- to erase, cancel, strike out, or eliminate (a name, something written, etc.) by or as if by drawing a line through it (often fol. by out):Scratch out the third name on the list.
- to withdraw (an entry) from a race or competition.
- Government[U.S. Politics.]
- to divide (one's vote) though predominantly supporting one political party or faction.
- to strike out or reject a particular name or names on (a party ticket) in voting.
- to write or draw by scraping or cutting the lines into a surface:She scratched her initials on the glass.
- to manipulate (a phonograph record) back and forth under the stylus to produce rhythmic sounds.
- to use the nails, claws, etc., for tearing, digging, etc.
- to relieve itching by rubbing or scraping lightly, as with the fingernails.
- to make a slight grating noise, as a pen.
- to earn a living or to manage in any respect with great difficulty:We scratched along that year on very little money.
- to withdraw or be withdrawn from a contest or competition.
- Games(in certain card games) to make no score;
earn no points.
- Games[Billiards, Pool.]to make a shot that results in a penalty, esp. to pocket the cue ball without hitting the object ball.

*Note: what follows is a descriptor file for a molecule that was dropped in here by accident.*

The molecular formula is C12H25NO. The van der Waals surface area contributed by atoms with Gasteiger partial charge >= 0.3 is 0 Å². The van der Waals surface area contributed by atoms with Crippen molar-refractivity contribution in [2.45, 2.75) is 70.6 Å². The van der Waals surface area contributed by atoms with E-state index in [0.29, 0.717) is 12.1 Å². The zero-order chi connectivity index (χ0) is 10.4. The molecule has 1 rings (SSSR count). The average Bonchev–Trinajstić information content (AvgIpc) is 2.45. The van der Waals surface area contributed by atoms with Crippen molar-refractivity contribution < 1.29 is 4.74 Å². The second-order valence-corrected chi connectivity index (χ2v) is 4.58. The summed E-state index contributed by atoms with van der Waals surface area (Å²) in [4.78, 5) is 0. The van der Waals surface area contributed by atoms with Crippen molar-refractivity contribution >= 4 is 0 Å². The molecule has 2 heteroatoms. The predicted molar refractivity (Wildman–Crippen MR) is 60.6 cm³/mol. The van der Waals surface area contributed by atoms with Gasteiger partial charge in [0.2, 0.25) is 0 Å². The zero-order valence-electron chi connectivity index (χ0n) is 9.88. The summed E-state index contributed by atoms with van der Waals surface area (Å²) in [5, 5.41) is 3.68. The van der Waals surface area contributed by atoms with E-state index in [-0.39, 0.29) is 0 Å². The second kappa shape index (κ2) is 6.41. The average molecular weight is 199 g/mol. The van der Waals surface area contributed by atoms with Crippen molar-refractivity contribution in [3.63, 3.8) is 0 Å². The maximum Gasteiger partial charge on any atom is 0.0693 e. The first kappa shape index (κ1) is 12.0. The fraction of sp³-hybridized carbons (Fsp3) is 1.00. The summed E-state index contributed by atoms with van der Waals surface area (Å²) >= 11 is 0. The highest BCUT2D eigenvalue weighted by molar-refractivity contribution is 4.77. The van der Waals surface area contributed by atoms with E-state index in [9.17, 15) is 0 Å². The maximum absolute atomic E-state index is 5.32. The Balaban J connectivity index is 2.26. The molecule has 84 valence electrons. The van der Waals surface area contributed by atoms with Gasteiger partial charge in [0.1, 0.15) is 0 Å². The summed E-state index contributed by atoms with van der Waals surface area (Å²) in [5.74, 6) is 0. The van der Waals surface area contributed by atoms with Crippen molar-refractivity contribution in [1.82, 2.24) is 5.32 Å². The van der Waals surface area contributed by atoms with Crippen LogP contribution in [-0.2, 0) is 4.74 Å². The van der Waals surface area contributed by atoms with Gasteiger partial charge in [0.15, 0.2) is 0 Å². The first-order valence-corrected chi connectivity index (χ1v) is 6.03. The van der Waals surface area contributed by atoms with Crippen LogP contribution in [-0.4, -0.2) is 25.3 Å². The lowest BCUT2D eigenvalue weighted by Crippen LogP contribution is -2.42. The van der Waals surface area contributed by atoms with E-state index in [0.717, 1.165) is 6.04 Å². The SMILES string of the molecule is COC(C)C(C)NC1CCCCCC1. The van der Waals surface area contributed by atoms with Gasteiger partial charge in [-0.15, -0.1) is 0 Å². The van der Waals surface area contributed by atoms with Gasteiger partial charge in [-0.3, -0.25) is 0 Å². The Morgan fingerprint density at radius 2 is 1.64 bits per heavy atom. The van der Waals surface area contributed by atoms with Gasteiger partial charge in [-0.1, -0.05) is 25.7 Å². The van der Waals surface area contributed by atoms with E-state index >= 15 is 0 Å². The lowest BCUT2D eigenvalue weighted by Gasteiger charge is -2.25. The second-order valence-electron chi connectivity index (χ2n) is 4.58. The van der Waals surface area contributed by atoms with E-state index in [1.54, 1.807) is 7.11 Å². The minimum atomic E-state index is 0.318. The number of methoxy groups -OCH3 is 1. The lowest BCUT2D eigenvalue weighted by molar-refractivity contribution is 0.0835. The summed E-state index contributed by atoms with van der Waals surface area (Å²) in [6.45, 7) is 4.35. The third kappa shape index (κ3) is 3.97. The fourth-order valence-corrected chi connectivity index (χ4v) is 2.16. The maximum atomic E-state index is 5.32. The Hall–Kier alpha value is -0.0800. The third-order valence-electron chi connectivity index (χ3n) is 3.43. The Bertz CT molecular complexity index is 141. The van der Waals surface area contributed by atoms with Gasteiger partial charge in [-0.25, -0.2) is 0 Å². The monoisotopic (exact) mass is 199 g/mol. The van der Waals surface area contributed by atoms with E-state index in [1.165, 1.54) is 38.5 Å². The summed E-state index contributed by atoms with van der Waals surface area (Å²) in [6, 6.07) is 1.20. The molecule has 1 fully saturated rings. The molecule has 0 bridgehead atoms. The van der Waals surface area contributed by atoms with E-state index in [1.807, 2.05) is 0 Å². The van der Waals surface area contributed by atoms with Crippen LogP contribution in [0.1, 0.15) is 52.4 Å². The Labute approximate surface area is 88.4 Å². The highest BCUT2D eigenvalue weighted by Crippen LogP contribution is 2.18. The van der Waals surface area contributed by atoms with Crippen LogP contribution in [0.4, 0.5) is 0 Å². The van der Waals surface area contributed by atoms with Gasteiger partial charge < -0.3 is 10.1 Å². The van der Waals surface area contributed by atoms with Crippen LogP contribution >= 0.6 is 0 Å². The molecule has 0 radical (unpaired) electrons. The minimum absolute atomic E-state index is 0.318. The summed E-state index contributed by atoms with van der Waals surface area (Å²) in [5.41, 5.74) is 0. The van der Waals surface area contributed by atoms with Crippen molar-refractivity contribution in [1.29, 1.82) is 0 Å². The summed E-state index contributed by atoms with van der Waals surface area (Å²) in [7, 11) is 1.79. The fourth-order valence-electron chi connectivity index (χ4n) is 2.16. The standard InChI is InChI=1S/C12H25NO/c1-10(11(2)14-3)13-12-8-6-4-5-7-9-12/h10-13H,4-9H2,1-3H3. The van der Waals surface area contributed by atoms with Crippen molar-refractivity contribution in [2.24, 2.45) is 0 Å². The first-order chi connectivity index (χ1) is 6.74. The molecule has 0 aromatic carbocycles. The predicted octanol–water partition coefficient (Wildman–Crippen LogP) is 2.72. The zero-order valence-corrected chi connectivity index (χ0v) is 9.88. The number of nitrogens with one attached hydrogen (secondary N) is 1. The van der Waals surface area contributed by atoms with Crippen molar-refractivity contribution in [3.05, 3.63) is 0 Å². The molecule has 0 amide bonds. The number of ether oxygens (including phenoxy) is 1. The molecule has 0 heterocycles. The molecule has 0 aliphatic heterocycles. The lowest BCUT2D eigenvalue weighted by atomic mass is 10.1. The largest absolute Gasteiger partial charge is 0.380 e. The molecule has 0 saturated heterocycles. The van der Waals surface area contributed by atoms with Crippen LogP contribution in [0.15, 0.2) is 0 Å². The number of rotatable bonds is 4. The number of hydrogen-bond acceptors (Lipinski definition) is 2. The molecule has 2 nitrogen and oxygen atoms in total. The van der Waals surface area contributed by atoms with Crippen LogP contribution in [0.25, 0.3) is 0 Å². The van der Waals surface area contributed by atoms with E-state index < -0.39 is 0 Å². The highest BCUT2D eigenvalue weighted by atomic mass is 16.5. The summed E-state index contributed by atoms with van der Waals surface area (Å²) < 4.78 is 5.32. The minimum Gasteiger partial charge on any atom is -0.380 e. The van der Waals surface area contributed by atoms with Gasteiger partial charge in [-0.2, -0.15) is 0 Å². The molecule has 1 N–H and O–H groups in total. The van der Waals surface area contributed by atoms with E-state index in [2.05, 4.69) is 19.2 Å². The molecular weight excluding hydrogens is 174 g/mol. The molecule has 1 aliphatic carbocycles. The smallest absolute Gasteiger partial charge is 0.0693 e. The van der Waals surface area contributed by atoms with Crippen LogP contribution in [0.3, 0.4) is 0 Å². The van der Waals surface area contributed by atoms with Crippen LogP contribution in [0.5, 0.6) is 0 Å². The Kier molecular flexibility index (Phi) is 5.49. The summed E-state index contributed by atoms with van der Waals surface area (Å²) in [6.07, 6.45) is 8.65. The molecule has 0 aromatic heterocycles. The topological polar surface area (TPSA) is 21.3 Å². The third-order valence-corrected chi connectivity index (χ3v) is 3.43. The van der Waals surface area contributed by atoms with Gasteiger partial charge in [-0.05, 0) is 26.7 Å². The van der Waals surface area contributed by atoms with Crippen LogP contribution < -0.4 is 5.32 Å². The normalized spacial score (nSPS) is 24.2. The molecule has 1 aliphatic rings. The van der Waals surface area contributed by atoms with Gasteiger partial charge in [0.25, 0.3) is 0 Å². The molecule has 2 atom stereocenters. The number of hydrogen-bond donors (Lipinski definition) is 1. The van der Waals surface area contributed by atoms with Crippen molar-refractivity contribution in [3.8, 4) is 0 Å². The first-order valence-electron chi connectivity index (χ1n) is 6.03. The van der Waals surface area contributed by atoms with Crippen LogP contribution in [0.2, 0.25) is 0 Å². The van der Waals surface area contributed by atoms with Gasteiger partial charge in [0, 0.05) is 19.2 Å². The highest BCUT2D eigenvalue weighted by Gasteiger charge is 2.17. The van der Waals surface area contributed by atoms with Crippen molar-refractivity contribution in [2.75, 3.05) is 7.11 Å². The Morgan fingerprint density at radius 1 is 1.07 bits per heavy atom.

- Pathologya slight injury, mar, or mark, usually thin and shallow, caused by scratching:three scratches on my leg; a noticeable scratch on the table.
- a rough mark made by a pen, pencil, etc.;
- an act of scratching.
- the slight grating sound caused by scratching.
- the starting place, starting time, or status of a competitor in a handicap who has no allowance and no penalty.
- Games[Billiards, Pool.]
- a shot resulting in a penalty, esp. a pocketing of the cue ball without hitting the object ball.
- a fluke or lucky shot.
- Games(in certain card games) a score of zero;
- Sport[Baseball.]See scratch hit.
- ClothingSee scratch wig.
- Slang Termsmoney;
- Idiomsfrom scratch:
- from the very beginning or starting point.
- from nothing;
without resources:After the depression he started another business from scratch.
- Idiomsup to scratch, in conformity with a certain standard;
satisfactory:The local symphony orchestra has improved this year, but it is still not up to scratch.
- used for hasty writing, notes, etc.:scratch paper.